(Ottawa) Russia’s war in Ukraine has made the planet more unstable and dangerous, says Prime Minister Justin Trudeau. But he does not believe that this conflict will lead to a new arms race with unforeseeable consequences, such as was experienced in the decades following the Second World War.
It is important, in his view, that the democratic countries continue to support Ukraine by all means in the face of Russian aggression to ensure Kyiv’s unequivocal victory. In a contrary scenario, other authoritarian regimes could be tempted to follow in Russia’s footsteps, jeopardizing a world order and international rules that must govern relations between sovereign countries.
In an interview with The Press During a visit to Shawinigan and Trois-Rivières, Mr. Trudeau agreed that the war in Ukraine was forcing many countries to revise their military spending upwards.
The Prime Minister is not one of those who believe in the Latin saying Si vis pacem, para bellum (“If you want peace, prepare for war”). But it is inevitable that countries will choose to increase their military spending to ensure their security in these uncertain times.
“People are seeing very clearly that the period of peace and stability that we have had for decades is eroding somewhat. We see it with the invasion of Russia, the threats posed by terrorist groups and the instability in certain regions of the world,” said the Prime Minister.
When I was young, I took backpacking trips in West Africa. I crossed borders that today no one can cross, it’s so dangerous. We are in a dangerous world.
Justin Trudeau, Prime Minister of Canada
According to the Prime Minister, the Canadian Armed Forces have a most important role to play in this new context, and his government has the firm intention of continuing to invest in defence.
“Is this the same kind of arms race we’ve seen before? I do not think so. But you have to understand that the world is much more complicated than in the past. »
This world is more complicated, according to Mr. Trudeau, due to the rise of authoritarian regimes like Russia and China “that advocate moral or physical force”.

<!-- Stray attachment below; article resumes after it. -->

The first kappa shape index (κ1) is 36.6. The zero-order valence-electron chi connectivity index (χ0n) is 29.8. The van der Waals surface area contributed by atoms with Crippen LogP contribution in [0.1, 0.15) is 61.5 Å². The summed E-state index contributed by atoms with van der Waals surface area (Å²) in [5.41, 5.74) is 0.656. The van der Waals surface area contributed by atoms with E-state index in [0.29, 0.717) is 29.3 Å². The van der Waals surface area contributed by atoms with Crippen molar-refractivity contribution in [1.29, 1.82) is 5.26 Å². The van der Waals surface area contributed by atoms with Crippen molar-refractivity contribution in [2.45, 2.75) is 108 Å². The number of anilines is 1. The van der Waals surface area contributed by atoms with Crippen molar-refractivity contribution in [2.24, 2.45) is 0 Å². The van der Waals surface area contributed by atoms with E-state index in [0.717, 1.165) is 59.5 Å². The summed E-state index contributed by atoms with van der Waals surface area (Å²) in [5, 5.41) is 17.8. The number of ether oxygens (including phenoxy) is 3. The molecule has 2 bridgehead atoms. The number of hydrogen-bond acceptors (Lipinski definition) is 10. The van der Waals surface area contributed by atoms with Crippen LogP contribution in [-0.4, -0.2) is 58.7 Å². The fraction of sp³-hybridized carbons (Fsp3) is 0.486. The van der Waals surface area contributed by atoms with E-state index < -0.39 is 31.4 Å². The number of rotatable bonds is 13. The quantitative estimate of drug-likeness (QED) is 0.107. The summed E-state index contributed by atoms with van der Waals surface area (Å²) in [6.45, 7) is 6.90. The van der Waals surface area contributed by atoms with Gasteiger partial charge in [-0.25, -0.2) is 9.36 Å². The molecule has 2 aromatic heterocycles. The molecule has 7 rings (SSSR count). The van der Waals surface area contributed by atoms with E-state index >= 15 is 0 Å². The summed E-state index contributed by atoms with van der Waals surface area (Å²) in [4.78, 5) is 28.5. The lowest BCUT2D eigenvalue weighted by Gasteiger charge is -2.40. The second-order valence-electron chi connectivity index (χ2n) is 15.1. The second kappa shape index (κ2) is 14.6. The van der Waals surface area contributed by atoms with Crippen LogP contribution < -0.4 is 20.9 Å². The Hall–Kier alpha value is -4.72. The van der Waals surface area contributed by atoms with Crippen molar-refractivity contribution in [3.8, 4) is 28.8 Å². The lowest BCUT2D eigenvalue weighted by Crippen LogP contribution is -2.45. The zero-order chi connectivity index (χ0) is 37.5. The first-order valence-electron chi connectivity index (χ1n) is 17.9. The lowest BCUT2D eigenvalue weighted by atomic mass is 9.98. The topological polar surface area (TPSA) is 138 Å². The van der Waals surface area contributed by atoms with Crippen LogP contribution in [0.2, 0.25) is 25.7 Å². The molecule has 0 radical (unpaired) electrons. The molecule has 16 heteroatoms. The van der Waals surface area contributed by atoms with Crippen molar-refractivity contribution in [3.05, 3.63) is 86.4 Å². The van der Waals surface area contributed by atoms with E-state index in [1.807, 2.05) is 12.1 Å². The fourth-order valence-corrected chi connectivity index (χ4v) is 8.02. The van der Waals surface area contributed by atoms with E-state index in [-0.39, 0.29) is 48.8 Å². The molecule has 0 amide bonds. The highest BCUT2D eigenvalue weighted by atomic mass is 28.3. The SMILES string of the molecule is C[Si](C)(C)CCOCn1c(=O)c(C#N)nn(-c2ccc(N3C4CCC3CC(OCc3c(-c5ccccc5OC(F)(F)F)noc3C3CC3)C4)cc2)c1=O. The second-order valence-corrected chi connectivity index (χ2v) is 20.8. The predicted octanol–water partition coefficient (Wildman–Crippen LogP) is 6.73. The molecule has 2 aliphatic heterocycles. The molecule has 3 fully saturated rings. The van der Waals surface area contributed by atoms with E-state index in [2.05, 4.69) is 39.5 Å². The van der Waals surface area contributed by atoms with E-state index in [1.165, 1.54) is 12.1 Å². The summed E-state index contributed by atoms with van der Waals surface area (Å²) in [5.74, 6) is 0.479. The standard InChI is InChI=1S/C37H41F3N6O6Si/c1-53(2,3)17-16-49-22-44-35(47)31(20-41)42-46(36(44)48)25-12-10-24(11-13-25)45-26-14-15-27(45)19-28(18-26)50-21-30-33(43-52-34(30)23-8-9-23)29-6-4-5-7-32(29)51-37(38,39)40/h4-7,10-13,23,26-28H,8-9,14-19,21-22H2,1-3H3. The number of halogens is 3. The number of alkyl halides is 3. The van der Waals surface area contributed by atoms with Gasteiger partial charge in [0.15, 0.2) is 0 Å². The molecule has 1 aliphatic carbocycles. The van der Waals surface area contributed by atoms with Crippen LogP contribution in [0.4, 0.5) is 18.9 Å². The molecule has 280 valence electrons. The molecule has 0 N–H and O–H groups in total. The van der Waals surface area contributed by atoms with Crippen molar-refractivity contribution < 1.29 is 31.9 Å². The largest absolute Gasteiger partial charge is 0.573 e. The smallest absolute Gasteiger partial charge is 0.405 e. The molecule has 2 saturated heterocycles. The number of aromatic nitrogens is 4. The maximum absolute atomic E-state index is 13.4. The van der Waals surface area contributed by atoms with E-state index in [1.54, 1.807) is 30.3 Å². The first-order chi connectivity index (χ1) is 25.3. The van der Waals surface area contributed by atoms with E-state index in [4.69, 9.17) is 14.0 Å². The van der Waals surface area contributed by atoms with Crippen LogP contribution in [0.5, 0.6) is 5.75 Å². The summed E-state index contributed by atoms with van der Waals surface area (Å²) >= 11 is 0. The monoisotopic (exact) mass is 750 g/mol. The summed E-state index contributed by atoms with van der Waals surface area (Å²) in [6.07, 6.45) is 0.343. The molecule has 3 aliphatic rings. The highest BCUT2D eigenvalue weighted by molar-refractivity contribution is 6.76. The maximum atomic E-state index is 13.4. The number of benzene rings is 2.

“If Western democratic countries that have values of openness and respect don’t manage to say to Putin, ‘no, it won’t work’, other regimes will give themselves liberties. We kind of saw that when Putin invaded Crimea. The world did not react as strongly as it should have. Now Putin was taken by surprise by our firmness after he invaded Ukraine. He was also surprised by the fighting spirit of the Ukrainians,” he said.
But if we don’t show firmness and strength to defend our values and our principles such as the Charter of the United Nations, territorial integrity and respect for sovereignty, then we will lose everything we have built over the of the last 70 years.
Justin Trudeau, Prime Minister of Canada
In the weeks following the Russian invasion, in February 2022, Germany announced its intention to spend record sums on its military – 50 billion euros – in order to be able to exceed 2% of the product gross domestic product (GDP) recommended by NATO in the coming years. Berlin has also set up an exceptional fund of 100 billion euros which will be used over several years. Other countries like Sweden and Denmark have also announced new spending, as has Canada.
Recently, Japan, which has been governed by a pacifist Constitution for decades in the wake of its role in World War II, announced that it would double its annual defense budget from about 1% of its GDP to 2% by 2027.
On an official visit to Ottawa about ten days ago, Japanese Prime Minister Fumio Kishida insisted that China and North Korea pose unsustainable threats to the stability and security of his country, and to the Indo-Pacific region as a whole.
This region, he also argued, is not immune to attempts like Russia’s to “unilaterally change the status quo”. He cited as an example the dozens of ballistic missile launches carried out in 2022 by North Korea, one of which fell back into the Sea of Japan last November.
In the case of Ukraine, several NATO countries provided it with military equipment to help it counter the Russian invader. Canada is one of the donor countries. Just this week Defense Minister Anita Anand confirmed in a surprise visit to Kyiv that Canada will send another 200 armored vehicles and two weeks ago Trudeau told US President Joe Biden , at a meeting in Mexico City, that Canada would purchase an air defense system from the United States for use in Ukraine.